So the matter still remains ; and after tracing the law through the several stages of its history, it appears to the learned judge impossible to entertain a reasonable doubt, that the English church did at all times hold baptism with water in the name of the Holy Trinity to be valid baptism, though administered by a layman or any other person. If this be so, it follows, that the prohibition of burial to the unbaptized in the rubric before the office of burial, cannot mean that it should be refused to persons not baptized by a lawful minister in the form of the Book of Common Prayer, since the church itself holds persons to be not unbaptized (because it holds them to be validly baptized) wbo have been baptized with water and the proper invocation by' any other person and in any other form.'--p. 31.

This conclusion is strengthened by reference to some particulars in the history of the times at which the law was made. During the usurpation, great numbers of the inhabitants of this country must have received baptism at the hands of ministers not episcopally ordained. Yet, after the Restoration, there not only was no direction given to baptize such persons anew, but one of the first cares of the bishops was to go about confirming, among others, the

very persons who had been so baptized. Converts from the Presbyterians and other protestant dissenters, as well as from the Papists have become members and ministers of the church of England, yet have not been re-baptized; if therefore the question be whether the term 'unbaptized' means “not baptized by a lawful minister of the church of England, and according to the form prescribed by that church ;' and if no dissenters, whether Papists or Protestants are so baptized, and yet are considered by the practice and constitution of our law as baptized, there is an end of the question.

Such is the course of Sir John Nicholl's main argument. We omit much of the subordinate matter, to some of the most interesting particulars of which we may have occasion to refer hereafter, and shall now proceed to give a summary view of the reasoning of his opponents.

Of ihese the most considerable is the Archdeacon of Sarum; a gentleman already known for his zeal in the cause of church union, and for the strenuousness with which he has defended it. Dr. Hutton is a disputant of a very inferior order. Though he has had the advantage of at least seeing the arguments of those who had preceded him, though he professes that his object is to dwell only on the stronger and more prominent points of the case, and to compress them into a smaller compass for the benefit of more cursory readers, he seems absolutely ignorant of the real point at issue, and not to have given himself the trouble of comprehending the reasoning of either his friends or his adversaries. His tract would not have drawn from us even this notice were it not, as we have before said, ushered into the world with somewhat of an official air, and had he not mixed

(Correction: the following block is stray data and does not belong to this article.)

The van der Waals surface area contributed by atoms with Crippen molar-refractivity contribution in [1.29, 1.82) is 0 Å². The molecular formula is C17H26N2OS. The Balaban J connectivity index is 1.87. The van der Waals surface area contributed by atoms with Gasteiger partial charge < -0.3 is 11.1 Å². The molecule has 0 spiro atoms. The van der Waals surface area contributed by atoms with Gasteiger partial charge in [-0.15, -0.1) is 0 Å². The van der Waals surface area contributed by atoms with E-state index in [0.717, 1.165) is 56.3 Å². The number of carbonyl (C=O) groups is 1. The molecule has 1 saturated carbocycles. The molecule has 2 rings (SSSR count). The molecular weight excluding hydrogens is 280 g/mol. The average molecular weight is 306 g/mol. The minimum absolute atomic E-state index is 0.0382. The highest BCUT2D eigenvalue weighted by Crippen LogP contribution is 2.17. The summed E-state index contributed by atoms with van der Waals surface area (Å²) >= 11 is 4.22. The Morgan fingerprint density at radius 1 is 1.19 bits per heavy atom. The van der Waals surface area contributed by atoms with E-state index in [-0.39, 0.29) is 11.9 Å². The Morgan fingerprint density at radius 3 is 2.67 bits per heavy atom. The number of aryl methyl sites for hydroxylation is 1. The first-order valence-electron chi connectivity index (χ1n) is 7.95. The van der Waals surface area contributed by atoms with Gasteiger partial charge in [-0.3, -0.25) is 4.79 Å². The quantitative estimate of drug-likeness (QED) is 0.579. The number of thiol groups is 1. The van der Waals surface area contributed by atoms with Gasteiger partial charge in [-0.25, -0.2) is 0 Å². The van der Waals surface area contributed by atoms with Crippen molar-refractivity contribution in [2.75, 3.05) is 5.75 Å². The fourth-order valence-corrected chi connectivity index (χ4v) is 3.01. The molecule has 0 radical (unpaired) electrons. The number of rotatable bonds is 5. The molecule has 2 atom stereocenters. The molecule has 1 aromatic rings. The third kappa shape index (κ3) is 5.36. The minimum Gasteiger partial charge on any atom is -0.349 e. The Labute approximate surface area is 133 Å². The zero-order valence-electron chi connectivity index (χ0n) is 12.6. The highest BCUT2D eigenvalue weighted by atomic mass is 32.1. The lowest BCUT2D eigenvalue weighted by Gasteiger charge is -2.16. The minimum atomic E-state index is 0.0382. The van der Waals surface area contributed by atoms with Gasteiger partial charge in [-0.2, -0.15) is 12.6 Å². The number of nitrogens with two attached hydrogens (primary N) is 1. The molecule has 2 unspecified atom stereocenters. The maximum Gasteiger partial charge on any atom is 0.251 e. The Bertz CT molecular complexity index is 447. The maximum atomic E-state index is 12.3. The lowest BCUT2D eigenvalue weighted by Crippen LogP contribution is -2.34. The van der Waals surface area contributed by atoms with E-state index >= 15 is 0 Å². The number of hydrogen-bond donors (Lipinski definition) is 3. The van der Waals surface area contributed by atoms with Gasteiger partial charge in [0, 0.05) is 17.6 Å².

up
the

meagre effusion with more of pertness and incivility towards the learned person, whose decision he arraigns, than any real strength of argument could redeem. Of one or two anonymous publications on the subject it is not necessary that we should say any thing.

Archdeacon Daubeney's book is the great authority referred to by all the other writers on his side of the question; we find it, however, by no means easy to give a clear and satisfactory account of it. He not only opposes the ground of the judgment by controverting the interpretation given to the word .unbaptized' in the rubric before the office of burial, (on which word, as has been seen, Sir John Nicholl makes the cause to rest,) but he also adduces arguments to take the case altogether out of the reach of the alleged laws, and to justify the defendant on principles wholly independent of them. Yet unluckily (for us at least) these arguments are so complicated with the discussion of the word 'unbaptized,' that it is no light labour to disentangle them. Our duty, however, bids us make the attempt; and if we do not succeed so

well

well as we wish, we trust that the candour of the Archdeacon and our readers will excuse us.

We will endeavour, first, to state the grounds on which he contends that the laws alleged have no relation to the matter at issue: and since it would be an idle waste of time to

go

farther into the question if these grounds are solid, we shall, as we proceed, give our reasons for differing from him.